Door to Hell, 42 Years Later

The_Door_to_Hell

Proverbial “Door to Hell”, Derweze, Turkmenistan: Check out a video here.

The Door to Hell is a natural gas field in Derweze (also spelled Darvaza, meaning “gate”), Ahal Province, Turkmenistan. The Door to Hell is noted for its natural gas fire which has been burning continuously since it was lit by Soviet petrochemical scientists in 1971, fed by the rich natural gas deposits in the area. The pungent smell of burning sulfur pervades the area for some distance (Wiki).

Not the first time we talked about disasters on the blog. For example, about how Google worked in Japan post-Fukushima disaster to use Google-cars to help find missing persons. About how the intersection of infrastructure studies and disaster studies will likely grow in future years. More recently, we featured “Philip Mirowski’s Never Let a Serious Crisis Go to Waste … an important and distinctive contribution to debates around the politics and economics of the economic crisis”.

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7 thoughts on “Door to Hell, 42 Years Later

    • Why can’t it be both? The only problem with disasters, the entire research area suffers from the same problem as “the study of deviance” in sociology circa 1969/70s; it requires a normative judgement as part of the definition of the project as well as it’s motivation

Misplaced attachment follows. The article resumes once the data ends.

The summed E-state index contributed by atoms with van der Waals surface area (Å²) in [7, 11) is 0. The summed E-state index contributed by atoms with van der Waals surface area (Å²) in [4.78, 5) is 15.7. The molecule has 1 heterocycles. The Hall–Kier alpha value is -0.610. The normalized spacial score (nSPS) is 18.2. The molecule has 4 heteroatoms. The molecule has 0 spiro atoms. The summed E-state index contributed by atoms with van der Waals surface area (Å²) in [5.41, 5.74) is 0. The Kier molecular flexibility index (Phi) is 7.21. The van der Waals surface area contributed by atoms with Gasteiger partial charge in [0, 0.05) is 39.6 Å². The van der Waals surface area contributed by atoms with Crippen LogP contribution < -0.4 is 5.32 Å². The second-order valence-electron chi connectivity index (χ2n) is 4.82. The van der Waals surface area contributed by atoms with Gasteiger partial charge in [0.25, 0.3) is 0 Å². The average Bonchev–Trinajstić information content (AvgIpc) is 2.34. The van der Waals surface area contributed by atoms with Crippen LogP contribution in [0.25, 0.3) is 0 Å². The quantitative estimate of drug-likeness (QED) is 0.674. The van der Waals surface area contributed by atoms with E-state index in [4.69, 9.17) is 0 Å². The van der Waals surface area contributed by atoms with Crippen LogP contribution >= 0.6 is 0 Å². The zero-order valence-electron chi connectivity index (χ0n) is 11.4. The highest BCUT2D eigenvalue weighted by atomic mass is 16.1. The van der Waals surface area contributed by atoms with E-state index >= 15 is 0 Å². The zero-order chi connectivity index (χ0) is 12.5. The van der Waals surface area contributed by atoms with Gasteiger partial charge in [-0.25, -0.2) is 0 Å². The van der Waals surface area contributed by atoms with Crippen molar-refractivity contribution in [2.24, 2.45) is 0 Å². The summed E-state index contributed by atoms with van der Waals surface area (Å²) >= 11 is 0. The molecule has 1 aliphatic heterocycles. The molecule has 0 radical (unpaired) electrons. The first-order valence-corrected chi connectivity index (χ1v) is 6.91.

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      • there are certainly questions of social norms but also more technical questions of unforeseen consequences and inevitable material failures, raises many questions about what ‘expertise’ means in these areas and what ‘informed’ might mean on the political/social side.

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        • That is fair, but isn’t a study of deviant behavior still a study of behavior, or, in our area, a study of an engineering project disaster still a study of an engineering project … the specification is miry other than as advertising. That was my most basic point.

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      • sure, just noting that behaving/engineering is always already an affair of doing more than we can know/understand and not just a matter of merely applying calculative reasonings as engineers/scientists often suggest.

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